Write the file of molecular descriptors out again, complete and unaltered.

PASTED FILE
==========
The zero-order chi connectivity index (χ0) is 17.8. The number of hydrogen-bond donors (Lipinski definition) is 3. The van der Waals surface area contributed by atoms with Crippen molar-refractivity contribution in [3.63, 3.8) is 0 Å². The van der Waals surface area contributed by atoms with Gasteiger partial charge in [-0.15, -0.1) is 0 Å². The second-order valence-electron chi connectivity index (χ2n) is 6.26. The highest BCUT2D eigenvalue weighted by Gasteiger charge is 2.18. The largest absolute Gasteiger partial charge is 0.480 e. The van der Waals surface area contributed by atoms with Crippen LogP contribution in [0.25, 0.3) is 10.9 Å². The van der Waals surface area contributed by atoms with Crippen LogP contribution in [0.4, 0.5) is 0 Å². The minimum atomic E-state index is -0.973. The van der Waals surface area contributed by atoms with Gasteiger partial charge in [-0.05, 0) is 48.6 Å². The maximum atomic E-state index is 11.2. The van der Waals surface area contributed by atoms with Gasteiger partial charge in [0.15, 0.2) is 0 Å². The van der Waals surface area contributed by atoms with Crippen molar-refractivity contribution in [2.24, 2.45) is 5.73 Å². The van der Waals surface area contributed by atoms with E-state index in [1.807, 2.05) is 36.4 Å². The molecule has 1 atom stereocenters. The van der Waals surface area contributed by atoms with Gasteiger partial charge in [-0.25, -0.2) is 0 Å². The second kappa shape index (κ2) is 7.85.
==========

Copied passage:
The zero-order chi connectivity index (χ0) is 17.8. The number of hydrogen-bond donors (Lipinski definition) is 3. The van der Waals surface area contributed by atoms with Crippen molar-refractivity contribution in [3.63, 3.8) is 0 Å². The van der Waals surface area contributed by atoms with Gasteiger partial charge in [-0.15, -0.1) is 0 Å². The second-order valence-electron chi connectivity index (χ2n) is 6.26. The highest BCUT2D eigenvalue weighted by Gasteiger charge is 2.18. The largest absolute Gasteiger partial charge is 0.480 e. The van der Waals surface area contributed by atoms with Crippen LogP contribution in [0.25, 0.3) is 10.9 Å². The van der Waals surface area contributed by atoms with Crippen LogP contribution in [0.4, 0.5) is 0 Å². The minimum atomic E-state index is -0.973. The van der Waals surface area contributed by atoms with Gasteiger partial charge in [-0.05, 0) is 48.6 Å². The maximum atomic E-state index is 11.2. The van der Waals surface area contributed by atoms with Gasteiger partial charge in [0.15, 0.2) is 0 Å². The van der Waals surface area contributed by atoms with Crippen molar-refractivity contribution in [2.24, 2.45) is 5.73 Å². The van der Waals surface area contributed by atoms with E-state index in [1.807, 2.05) is 36.4 Å². The molecule has 1 atom stereocenters. The van der Waals surface area contributed by atoms with Gasteiger partial charge in [-0.25, -0.2) is 0 Å². The second kappa shape index (κ2) is 7.85.